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Old March 9th, 2006, 09:38 AM   #1
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Microsoft shows "Origami" ultra-mobile computer

http://biz.yahoo.com/ap/060309/origa...lded.html?.v=4

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After months of cryptic Web marketing and word-of-mouth hype over Microsoft Corp.'s Project Origami, the company finally showed off the product: an ultracompact computer running Windows XP with a touchscreen and wireless connectivity.It's everything a full computer or laptop is, minus the keyboard. It has a 7-inch touch-sensitive screen that responds to a stylus or the tap of a finger.
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Old March 9th, 2006, 11:35 AM   #2
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Originally Posted by Boyd Ostroff
CBS Evening News had a sneak peek yesterday evening. Intel was showing it off since they make the processors.

Question was asked who would buy this thing with all the other devices already on the market for communitcations. Surprising answer....soccer moms. They were given one to use for a while and they loved it for filling in dead time waiting to pick up the kids or other 10 to 20 minute time segments.

I like its size for using as a GPS moving map (it has this functionality). Easier than stabilizing my laptop in the vehicle and larger than the cell phone screen without having to buy a dedicated GPS unit for the purpose.

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Old March 9th, 2006, 05:44 PM   #3
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http://www.marketwatch.com/News/Stor...eid=mktw&dist=

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"It looks like it's another effort to popularize the tablet PC, this time in a smaller form factor," observed Matt Rosoff, an analyst at independent company-tracker Directions on Microsoft. "Honestly, I'm having a hard time envisioning where this product will fit into consumers' lives," Rosoff told MarketWatch in an email exchange. "It occupies an awkward position between single-function handheld devices and laptops. I'm not sure a market exists here."
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Old March 9th, 2006, 06:15 PM   #4
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If it could run DV Rack, and mount on the cam like a LCD screen...
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Old March 9th, 2006, 06:40 PM   #5
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Originally Posted by Keith Forman
If it could run DV Rack, and mount on the cam like a LCD screen...
Ooh, I like that idea! I was thinking of doing it with a Toshiba Libretto, but that is much better.
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Old March 9th, 2006, 06:41 PM   #6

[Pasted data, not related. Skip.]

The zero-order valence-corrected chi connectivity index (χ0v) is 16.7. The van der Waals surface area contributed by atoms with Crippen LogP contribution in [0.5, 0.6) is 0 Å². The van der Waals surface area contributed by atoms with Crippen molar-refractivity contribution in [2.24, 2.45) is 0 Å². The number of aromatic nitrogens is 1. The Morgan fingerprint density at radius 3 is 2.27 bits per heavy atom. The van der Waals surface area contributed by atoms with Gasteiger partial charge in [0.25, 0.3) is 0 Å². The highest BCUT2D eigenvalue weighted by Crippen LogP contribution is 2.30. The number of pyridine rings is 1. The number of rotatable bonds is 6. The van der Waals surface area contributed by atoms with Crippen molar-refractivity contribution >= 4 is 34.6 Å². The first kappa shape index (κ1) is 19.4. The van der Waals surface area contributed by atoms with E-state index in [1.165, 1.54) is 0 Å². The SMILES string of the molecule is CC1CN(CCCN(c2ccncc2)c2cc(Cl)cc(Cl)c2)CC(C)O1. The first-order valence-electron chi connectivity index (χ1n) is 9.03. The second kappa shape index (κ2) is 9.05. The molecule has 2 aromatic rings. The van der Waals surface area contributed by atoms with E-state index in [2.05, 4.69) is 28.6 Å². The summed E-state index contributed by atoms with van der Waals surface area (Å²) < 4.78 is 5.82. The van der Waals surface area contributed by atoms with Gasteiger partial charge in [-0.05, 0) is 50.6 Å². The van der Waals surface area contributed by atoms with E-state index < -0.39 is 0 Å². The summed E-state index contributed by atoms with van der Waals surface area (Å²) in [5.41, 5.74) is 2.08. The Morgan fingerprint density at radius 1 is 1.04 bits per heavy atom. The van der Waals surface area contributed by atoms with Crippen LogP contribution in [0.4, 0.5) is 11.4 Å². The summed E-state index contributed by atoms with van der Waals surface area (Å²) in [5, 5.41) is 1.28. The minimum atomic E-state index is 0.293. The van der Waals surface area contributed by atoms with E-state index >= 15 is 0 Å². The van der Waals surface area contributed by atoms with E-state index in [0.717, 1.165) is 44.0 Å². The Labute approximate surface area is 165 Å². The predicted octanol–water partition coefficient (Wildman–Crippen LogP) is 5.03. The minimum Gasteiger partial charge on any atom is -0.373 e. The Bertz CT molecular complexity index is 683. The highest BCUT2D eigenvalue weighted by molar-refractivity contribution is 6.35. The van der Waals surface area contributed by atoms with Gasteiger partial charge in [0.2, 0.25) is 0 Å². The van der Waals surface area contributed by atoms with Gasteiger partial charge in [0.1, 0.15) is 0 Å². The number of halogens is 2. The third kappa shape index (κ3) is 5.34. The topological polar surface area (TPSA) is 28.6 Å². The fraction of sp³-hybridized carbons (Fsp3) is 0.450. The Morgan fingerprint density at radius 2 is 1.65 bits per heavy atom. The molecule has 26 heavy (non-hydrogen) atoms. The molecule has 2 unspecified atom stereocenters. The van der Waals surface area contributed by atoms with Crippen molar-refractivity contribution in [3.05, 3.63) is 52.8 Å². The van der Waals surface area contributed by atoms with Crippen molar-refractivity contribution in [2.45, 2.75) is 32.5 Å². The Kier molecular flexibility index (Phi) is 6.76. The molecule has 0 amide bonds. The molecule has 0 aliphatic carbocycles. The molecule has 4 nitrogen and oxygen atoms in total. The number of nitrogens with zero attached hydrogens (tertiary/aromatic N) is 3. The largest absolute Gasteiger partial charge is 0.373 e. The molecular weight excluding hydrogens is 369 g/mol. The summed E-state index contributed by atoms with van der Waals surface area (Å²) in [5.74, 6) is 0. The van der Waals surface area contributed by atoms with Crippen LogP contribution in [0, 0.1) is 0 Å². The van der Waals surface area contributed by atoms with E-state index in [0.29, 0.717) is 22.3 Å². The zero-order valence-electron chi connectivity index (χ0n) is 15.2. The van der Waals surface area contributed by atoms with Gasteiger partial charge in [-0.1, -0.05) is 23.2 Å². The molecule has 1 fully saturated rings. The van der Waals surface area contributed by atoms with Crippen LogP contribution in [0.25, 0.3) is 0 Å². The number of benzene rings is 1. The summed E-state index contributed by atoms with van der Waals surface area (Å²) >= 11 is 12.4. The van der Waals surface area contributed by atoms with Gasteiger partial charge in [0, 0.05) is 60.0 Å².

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So far Microsoft's doing a poor job of marketing this technology. It first came across to me as a hardware device, which, if it was, deserves the lackluster reviews. But it's not hardware, it's a software platform, that can be wrapped into all kinds of 3rd party hardware devices. They're expecting somebody else to come up with the killer app in a hardware shell that will make sales take off, then they just ride it for what it's worth. That's what I think Microsoft is going for.

I'm thinking like Keith of a Sony video device, that can ride on your FX1, and lets you preview/record video to hard disk and then turn around and edit it with the included Sony Vegas program :-) Add a couple of XLR ports, and you've got a great targeted device. Shoot you could build it right into the camcorder, maybe a module for the RED camera.

Or on the sound front, what about a portable Mackie hardware mixer with this software built-in.

Well, anyways.

</daydream mode=off>
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Old March 10th, 2006, 04:27 AM   #7
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I can't believe people are getting so excited over this thing, I have posted less than flattering comments about it on another forum.

I was thinking of posting this in Alternative imaging as a possible minimum base for a digital cinema camera system, but when I researched I found the compromises. But for the future it is worth considering and starting now.

The truth is that much of the functionality can be built into a non pc platform that would offer something like double the battery life, and if it used OEL or other energy efficient display battery life could go up a few more times. Those soccer mums could get something thinner and last a whole day (or two) of soccer.

The real units that will change things are a few years away. Units like the demo unit that Intel showed last year looked really nice (the one with Sony PSP styling) or that alleged Origami pic doing the rounds, slim compact, 5.5inch display and 8-10 hours battery life, for around $500. By that stage a 2+ muticore ARM running at 1Ghz+ each and data processing array each will probably still offer more than double the power and probably double the battery life. But people want PC and Windows so it doesn't really matter, it will be good enough.
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Old March 10th, 2006, 06:43 AM   #8
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Now I need to check the HVX forums to see if the invetiable questions are posted about using these as offline field storage.
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